Summit Notebook

Rich seek ways to sit on the hedge

October 6, 2010

Rich investors are taking more precautions than ever in their wealth, and instruments once seen as complex and exotic are becoming more commonplace in their portfolios, wealth managers said at the Reuters Private Banking Summit.

High level tourism wins some wealthy fans

October 6, 2010

While wealthy clients remain ultra-cautious about real estate, some are being tempted to snap up trophy properties that promise to throw off a healthy amount of cash.

Trusts can help women win back their fair share

October 6, 2010

Investment trusts, financial constructions often associated to clever tax structuring, can actually help women inherit their fair share in countries were they are discriminated by law, a top private banker says.

Rich prefer to give money away than enjoy art, wine?

October 6, 2010

Private bankers are focussing on helping their clients give away their money rather than indulge themselves with expensive treats like fine art and vintage wines.  

Fear factor driving gold higher

October 5, 2010

“Gold is not an investment. It doesn’t pay you interest and it doesn’t increase wealth,” complained one investment advisor recently as he perused exploding client demand for the yellow metal.

You can’t avoid the taxman, but there may find a friendlier one in the Alps

October 5, 2010

With the German government hot on the heels of untaxed wealth stashed in Swiss bank accounts, and the U.K. government taking a tougher stance on clawing back bonuses, rich folks will likely head for the hills – or the Alps to be more precise – senior private banking executives said in Geneva. 

How rich is rich?

October 5, 2010

How rich is rich? For most people, the answer is simple: ”not me.” But for private bankers keen to handle the assets of the well-heeled from Moscow to Malibu, that question is a slippery one. Sometimes a simple number won’t do, either.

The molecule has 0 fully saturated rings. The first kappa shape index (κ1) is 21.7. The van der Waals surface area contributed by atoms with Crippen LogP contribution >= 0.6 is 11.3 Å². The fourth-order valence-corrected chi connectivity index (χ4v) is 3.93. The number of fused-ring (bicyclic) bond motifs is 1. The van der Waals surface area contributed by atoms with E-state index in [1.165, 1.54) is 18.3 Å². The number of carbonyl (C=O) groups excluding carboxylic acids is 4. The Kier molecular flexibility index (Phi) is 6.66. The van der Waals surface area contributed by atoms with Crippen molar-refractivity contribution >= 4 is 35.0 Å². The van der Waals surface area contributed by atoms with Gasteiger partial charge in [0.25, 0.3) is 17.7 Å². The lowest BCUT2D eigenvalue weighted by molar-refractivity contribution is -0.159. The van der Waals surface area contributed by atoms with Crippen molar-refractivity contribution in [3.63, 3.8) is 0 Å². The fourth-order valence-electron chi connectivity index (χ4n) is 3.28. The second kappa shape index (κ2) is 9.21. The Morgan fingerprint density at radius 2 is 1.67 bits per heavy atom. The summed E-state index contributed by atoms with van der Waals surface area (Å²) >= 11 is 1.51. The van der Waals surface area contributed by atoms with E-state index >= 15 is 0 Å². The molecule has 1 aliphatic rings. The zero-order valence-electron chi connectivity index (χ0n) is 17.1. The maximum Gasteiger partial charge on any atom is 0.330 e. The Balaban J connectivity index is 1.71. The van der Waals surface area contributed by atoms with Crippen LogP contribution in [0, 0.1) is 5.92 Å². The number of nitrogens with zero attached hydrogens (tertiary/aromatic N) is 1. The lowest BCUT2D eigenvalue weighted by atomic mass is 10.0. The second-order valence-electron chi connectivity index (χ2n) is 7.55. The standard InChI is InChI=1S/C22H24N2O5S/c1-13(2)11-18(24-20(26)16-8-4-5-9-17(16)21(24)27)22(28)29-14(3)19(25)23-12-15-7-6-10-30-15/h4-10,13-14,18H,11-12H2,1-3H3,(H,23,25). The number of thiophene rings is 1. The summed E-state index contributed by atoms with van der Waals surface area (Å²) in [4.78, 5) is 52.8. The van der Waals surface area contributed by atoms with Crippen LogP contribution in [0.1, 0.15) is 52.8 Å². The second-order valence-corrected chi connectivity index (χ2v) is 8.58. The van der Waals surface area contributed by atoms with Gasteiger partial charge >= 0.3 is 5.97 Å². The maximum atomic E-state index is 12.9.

Crisis-hit rich wanted cash they could count on

October 5, 2010

The credit crisis prompted a well-documented exodus of client money from risky assets into safer ones like government bonds, cash and gold.
But some rich clients of private banks would have preferred to take their money and run.
They were so rattled by the threat of financial instability to their wealth that they wanted the reassurance of having as much of it as possible in a form they could hold in their hands and count: banknotes.
Wavering confidence in the financial system led some to consider taking out their entire cash balance and holding it in banks’ vaults in physical notes, said James Fleming head of international business at British private banking blue-blood Coutts.
“That was a request on three or four occasions at the height of the crisis when everybody was concerned about the balance sheets of the banks generally, not us specifically,” Fleming said.
“We cautioned against holding cash in the vault,” he said, adding: “They didn’t do it.”

Private bankers must show restraint in Europe

October 4, 2010

Private bankers remain in demand in some key European markets, but they will have to live with lower salaries if they want to continue to be part of this business.
Top wealth managers told the Reuters Global Private Banking summit that they have stopped offering the huge packages seen in the run up to the financial crisis of 2008-2009.
“We are not offering packages that are outlandish. And I do not see the other banks doing that either,” said Samir Raslan, General Manager of Citibank (Switzerland).
Raslan said the structure of banker’s salaries had also changed. Relationship managers who form the backbone of a private bank’s workforce were getting higher fixed salaries than before, but no more huge bonuses.
“We see more rational hiring, rather than aggressive, open cheque-book hiring,” said Raslan.

from Sakthi Prasad:

From coffee beans to brick buildings

September 29, 2010

M.R. Jaishankar of Brigade EnterprisesM.R. Jaishankar, chairman and managing director of real estate firm Brigade Enterprises, the youngest of 12 siblings, started his career in the family business of growing coffee beans.